As the garden creator deepens his understanding and intuitive feel, the role of technique in creation lessens in importance. Once you have mastered a technique you no longer need to have your attention fixed on particular ‘rules and regulations’. No longer is it so pressing to copy or imitate what you see in Japan. Once the reliance on technique is let go of, then, the garden creator can begin to respond more intuitively from the level of the heart. The elements of the garden are seen as energy represented by form, be it a pond, a rock, a tree, and so on. Each is its own song, its own voice. Garden creation is the assembly of a variety of natural forms into one whole composition; a composition that includes garden creator, site and viewer.
Members of the Japanese Garden Society moving large stepping stone slabs, Willowbrook Hospice, Lancs
Setting stones is a crucial work in creating a Japanese style garden. Perhaps it is the manner in which stones are placed that distinguishes the gardens of Japan. In the West traditionally stone is set in layers, the emphasis is on the horizontal plane. In the East garden the setting of stones is done using in the vertical, diagonal and horizontal planes. Principal stones, that is key placements to an arrangement, are almost invariably set upright. Stone arrangement forms the skeleton of the garden, around which is wrapped a ‘skin’ of planting. Setting stones is best done slowly and steadily. I like to run my hands over the flanks of a stone before setting it. This is done as well as a through visual examination of the stone. You are trying to fix the shape, the form of the stone in your mind, so that you can visualise its precise location, height in the ground and attitude, and also that it forms a comfortable relationship with other stones around, and the developing sight lines across the garden space. Running bare hands over the flank of a stone enables you to embody the memory of the form, holding that memory deep in tissue and bone.

Sometimes a stone will seem to immediately find its place. Other times it may be necessary to manipulate the position until the stone itself finds it’s own resting place. Every stone set in the garden will tell the garden creator how and where it is best used. The garden creator need of course to have made a measured and imaginative initial choice of stone for delivery to site. The choice will be based on an interior image of the stone arrangements suitable to the location. The stones themselves should feel charged with potential energy. Often, in my experience there can be an almost audible click sound, as you guide a stone into just the right place and attitude. It comes as a moment of clarity that seems to flash in one’s mind, I hear it as a click sound. This is the stone settling into its rightful place. It is unmistakeable when it happens, and I always have believed that it is the stone itself melding with the unconscious creative mind. Ideally there is little or no intervention of the conscious, analytical mind, the garden creator is streaming an internal vision of the garden overall. At this point there are two gardens, one the internal vision sitting in the mind of the garden creator, the other the garden begging to rise in form from the ground of the site. The process of creation is a constant movement toward definition and refinement of the scene.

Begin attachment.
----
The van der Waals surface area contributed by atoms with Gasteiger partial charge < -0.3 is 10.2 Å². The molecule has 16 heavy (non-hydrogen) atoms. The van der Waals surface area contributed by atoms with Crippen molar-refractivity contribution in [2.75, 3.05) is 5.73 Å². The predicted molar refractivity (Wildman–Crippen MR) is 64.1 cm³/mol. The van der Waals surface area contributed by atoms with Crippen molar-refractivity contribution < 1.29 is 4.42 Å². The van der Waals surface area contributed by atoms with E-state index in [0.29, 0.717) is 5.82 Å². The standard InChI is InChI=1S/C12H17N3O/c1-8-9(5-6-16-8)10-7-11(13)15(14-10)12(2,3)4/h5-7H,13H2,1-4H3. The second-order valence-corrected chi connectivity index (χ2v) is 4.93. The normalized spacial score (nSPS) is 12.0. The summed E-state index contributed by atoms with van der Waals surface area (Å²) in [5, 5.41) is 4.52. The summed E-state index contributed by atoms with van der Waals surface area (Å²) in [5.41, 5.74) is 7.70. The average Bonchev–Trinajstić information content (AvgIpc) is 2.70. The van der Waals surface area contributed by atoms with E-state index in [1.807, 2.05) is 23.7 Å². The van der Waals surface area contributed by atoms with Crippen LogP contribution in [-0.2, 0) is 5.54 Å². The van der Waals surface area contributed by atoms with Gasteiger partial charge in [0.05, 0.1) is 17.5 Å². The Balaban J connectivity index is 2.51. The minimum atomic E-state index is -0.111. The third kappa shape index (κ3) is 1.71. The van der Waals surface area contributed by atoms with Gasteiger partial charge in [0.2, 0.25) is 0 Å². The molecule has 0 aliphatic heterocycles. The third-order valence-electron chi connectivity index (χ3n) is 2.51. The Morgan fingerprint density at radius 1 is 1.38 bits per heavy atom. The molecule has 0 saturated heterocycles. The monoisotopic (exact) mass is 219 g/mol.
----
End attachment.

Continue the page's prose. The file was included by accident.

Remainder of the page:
Turtle Island, Osmosis garden, CA
The creative process of creating a garden is a shamanic journey into another world to see, then to bring back a vision of completeness and harmony. All through the creation process, which can occupy several months, the garden creator needs to hold that vision in mind Be able to access the vision whilst looking at a scenery that is in transformation and development, holding that vision within. The vision is externalised through the garden creator as a gateway and is fully expressed by the space and its arrangement of forms throughout the site.

Ultimately the garden becomes a blending of the vision of the garden creator with the site itself, but the effort and skill by all who work on a garden becomes imprinted into the fabric of the garden. It is important the everyone is aware of this, as each brings his or her own energy to a site at the time when the space is open to energy from every source. Working with a positive mental attitude is so important, as this too with become part of the totality of experience that the visitor will engage with. Quality of materials used, but also a quality of attitude of mind, both are essential to the creation of the garden as sacred, mindful space.